For cases, the researchers extracted data about the women's use of HRT in the 90 days before the blood clot. The same data was used for the matched control women who had not had a blood clot.
Data included type and dose of HRT, length of treatment, and other information such as lifestyle factors (body mass index, smoking and alcohol use), other illnesses, recent events that could affect blood clot risk, family history of VTE and use of other medicines.
They used the data to calculate the chances of women having been diagnosed with a VTE, if they had not used HRT, used HRT patches or gel, and taken different types of HRT tablets.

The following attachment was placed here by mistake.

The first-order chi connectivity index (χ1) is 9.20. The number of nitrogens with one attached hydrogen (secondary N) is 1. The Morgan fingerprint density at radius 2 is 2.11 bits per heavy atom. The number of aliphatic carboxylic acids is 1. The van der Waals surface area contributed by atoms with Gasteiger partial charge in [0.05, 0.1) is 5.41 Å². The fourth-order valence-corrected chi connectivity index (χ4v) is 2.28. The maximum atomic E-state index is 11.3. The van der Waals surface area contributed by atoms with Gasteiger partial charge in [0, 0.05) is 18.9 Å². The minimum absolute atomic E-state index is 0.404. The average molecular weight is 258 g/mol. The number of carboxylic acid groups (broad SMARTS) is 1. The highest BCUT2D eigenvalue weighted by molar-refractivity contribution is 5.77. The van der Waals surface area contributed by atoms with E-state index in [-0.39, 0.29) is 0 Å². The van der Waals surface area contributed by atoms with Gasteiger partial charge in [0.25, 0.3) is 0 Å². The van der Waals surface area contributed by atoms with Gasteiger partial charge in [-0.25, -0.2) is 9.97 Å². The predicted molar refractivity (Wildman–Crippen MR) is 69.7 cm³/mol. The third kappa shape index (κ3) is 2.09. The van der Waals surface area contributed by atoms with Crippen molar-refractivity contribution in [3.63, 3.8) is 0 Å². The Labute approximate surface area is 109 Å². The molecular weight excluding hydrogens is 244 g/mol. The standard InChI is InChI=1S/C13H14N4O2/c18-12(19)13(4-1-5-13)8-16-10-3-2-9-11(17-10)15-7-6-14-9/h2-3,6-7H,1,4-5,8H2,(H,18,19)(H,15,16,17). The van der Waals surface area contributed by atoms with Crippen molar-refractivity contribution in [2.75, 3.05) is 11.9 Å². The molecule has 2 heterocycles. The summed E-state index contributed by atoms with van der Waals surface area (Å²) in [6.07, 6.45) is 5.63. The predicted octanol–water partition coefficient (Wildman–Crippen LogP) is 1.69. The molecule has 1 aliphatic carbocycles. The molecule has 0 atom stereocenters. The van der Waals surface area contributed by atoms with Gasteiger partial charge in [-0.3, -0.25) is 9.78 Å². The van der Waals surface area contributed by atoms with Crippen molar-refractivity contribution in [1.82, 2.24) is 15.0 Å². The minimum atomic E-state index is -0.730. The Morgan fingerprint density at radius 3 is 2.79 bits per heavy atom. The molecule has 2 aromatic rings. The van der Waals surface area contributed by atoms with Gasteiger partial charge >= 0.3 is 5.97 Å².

Different types of HRT tablets include:
Researchers identified 80,396 women who'd had VTE who met the criteria and had sufficient records to be included in the study and matched them to 391,494 women who hadn't had VTE.
They found that 7.2% of women who'd had VTE and 5.5% of women who hadn't had VTE had taken HRT in the 90 days before the case had the blood clot.
Oral HRT was by far the most common, used by 85% of the women using HRT who'd had a clot and 78% of those using HRT without a clot. In other words, of women who'd had a clot, roughly 6% were taking HRT pills and 1% using patches or gels, compared with 4% and 1% among controls.
After adjusting their figures to take account of potential confounding factors, researchers found: